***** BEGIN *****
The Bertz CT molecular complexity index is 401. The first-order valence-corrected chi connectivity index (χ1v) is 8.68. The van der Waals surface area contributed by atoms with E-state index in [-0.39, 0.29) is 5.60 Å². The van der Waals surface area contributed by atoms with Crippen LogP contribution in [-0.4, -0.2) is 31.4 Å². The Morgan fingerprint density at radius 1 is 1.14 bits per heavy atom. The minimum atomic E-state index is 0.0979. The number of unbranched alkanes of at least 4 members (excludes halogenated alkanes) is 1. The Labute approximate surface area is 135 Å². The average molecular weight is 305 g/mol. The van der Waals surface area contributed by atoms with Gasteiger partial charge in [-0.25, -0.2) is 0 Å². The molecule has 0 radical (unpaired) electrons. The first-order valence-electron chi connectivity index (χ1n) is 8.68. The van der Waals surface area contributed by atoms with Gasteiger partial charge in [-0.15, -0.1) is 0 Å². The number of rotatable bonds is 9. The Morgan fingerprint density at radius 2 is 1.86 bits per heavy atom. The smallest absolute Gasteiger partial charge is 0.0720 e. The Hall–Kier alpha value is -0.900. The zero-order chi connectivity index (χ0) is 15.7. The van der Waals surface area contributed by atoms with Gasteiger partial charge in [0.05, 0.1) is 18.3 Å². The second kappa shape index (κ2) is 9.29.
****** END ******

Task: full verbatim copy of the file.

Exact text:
The Bertz CT molecular complexity index is 401. The first-order valence-corrected chi connectivity index (χ1v) is 8.68. The van der Waals surface area contributed by atoms with E-state index in [-0.39, 0.29) is 5.60 Å². The van der Waals surface area contributed by atoms with Crippen LogP contribution in [-0.4, -0.2) is 31.4 Å². The Morgan fingerprint density at radius 1 is 1.14 bits per heavy atom. The minimum atomic E-state index is 0.0979. The number of unbranched alkanes of at least 4 members (excludes halogenated alkanes) is 1. The Labute approximate surface area is 135 Å². The average molecular weight is 305 g/mol. The van der Waals surface area contributed by atoms with Gasteiger partial charge in [-0.25, -0.2) is 0 Å². The molecule has 0 radical (unpaired) electrons. The first-order valence-electron chi connectivity index (χ1n) is 8.68. The van der Waals surface area contributed by atoms with Gasteiger partial charge in [-0.15, -0.1) is 0 Å². The number of rotatable bonds is 9. The Morgan fingerprint density at radius 2 is 1.86 bits per heavy atom. The smallest absolute Gasteiger partial charge is 0.0720 e. The Hall–Kier alpha value is -0.900. The zero-order chi connectivity index (χ0) is 15.7. The van der Waals surface area contributed by atoms with Gasteiger partial charge in [0.05, 0.1) is 18.3 Å². The second kappa shape index (κ2) is 9.29.